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TorontoBob

Harmony Bobkat - Tune-O-Matic Bridge

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Hi all.

I have a Bobkat - the two-pickup model, and I really like it. The DeArmonds sound GREAT!

 A while ago I saw a forum post with pictures  (https://fixingandbuilding.wordpress.com/tag/harmony-bobkat-tune-o-matic/)  where a tune-o-matic was installed on a Bobkat, and I was thinking it might improve the little axe to do that. But - I'm worried that messing with it will decrease it's value.

Any opinions?

 

Thanks!

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IIRC, [because I have not seen a Bobkat in thirty years*] the '15' and '16' [2 pickup versions] had an angled metal bridge[15] or a jazz box type wooden one [16] that was height adjustable. Obviously to put a TOM on it will require some drillin' and fillin', as we say, but those old offsets go for, what, like $350 to $450 in mint condition?  If the guitar is a keeper, and you want to improve the playability, I would do the mod just for the improved intonation. If you owned a model T, would you keep the original engine in it, or upgrade it? :wave:

And, yeah those old gold foil D'Armonds have their own sound that is pretty cool.

* I set one up for slide for a guy I knew; just put a big brass nut on it :thu:

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The perceived value of the guitar only matters if you sell it. Like daddymack said "it's a  keeper" do what makes YOU happy  As for the model T ,yes i would keep the original engine.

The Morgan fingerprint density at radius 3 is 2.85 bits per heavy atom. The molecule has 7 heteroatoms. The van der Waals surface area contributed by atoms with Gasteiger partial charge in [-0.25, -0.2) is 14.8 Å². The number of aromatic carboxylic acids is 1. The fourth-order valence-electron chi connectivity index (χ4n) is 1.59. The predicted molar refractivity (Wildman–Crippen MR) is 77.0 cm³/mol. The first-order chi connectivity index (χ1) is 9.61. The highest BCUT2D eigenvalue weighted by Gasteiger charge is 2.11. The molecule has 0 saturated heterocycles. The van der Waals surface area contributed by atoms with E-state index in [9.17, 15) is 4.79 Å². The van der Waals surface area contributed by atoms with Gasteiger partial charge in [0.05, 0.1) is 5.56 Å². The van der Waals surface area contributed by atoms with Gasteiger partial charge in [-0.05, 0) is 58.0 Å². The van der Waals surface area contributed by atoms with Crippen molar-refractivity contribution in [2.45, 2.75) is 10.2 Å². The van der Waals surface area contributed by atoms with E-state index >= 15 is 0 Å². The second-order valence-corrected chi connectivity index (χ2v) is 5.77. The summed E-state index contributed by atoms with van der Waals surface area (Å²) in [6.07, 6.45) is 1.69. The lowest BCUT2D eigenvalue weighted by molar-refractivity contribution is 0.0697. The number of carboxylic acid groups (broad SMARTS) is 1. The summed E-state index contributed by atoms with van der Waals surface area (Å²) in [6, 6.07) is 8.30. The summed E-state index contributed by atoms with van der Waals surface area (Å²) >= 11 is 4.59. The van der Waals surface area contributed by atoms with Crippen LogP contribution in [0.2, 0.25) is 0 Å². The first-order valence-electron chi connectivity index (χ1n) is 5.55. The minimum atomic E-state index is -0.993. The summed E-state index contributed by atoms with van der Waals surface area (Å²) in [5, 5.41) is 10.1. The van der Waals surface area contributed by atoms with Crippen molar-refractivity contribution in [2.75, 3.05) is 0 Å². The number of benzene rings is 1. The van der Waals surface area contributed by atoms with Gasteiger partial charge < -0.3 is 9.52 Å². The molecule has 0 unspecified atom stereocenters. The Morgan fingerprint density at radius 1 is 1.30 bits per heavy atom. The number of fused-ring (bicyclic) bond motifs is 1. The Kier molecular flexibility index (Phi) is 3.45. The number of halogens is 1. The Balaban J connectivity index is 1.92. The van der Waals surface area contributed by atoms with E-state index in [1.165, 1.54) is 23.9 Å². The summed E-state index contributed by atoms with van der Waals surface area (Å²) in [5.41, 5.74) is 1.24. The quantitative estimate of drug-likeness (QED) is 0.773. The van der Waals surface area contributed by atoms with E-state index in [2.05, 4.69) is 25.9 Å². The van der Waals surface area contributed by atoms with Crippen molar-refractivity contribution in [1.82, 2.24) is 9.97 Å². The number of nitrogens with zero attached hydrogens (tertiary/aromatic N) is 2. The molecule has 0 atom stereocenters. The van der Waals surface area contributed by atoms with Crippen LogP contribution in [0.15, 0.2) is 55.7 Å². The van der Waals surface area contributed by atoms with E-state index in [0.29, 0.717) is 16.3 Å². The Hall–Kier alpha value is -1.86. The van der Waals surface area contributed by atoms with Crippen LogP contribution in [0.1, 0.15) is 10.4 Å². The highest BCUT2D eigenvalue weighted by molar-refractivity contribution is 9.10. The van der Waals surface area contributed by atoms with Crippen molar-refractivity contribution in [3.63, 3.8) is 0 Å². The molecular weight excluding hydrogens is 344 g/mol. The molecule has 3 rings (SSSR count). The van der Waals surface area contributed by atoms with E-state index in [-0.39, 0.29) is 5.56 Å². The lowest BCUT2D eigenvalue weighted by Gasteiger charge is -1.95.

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Hmmmmm … Ya. Might decrease the value - but only if I sell it.

Well, since I never sell anything, I think I have my answer. :-)

Thanks!

Oh, I guess this one is a '16' - it has the wooden bridgHarmonyBobkat.thumb.jpg.d26e8e779023af76d3218ece7f1affb7.jpge.

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On 10/30/2019 at 5:21 PM, gardo said:

The perceived value of the guitar only matters if you sell it. Like daddymack said "it's a  keeper" do what makes YOU happy  As for the model T ,yes i would keep the original engine. 

actually, yes keep the original engine/tranny, but drop it out, pop in a 351 and a new tranny...and a new rear axle and...suspension and...

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6 hours ago, daddymack said:

actually, yes keep the original engine/tranny, but drop it out, pop in a 351 and a new tranny...and a new rear axle and...suspension and...

Been there and done that .  Not a model T but  same concept. Change one thing and soon everything needs changed,it never ends .

It's so much easier to hot rod guitars

tele & Chevy.jpg

Edited by gardo

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Ok, ya. At one point I had a '79 Ford Fairmont with a V8, and a Volvo 2-series wagon. Shoulda put the V8 in the Volvo! (It's been done to hilarious effect at stop-lights when you out-gun a hot car.)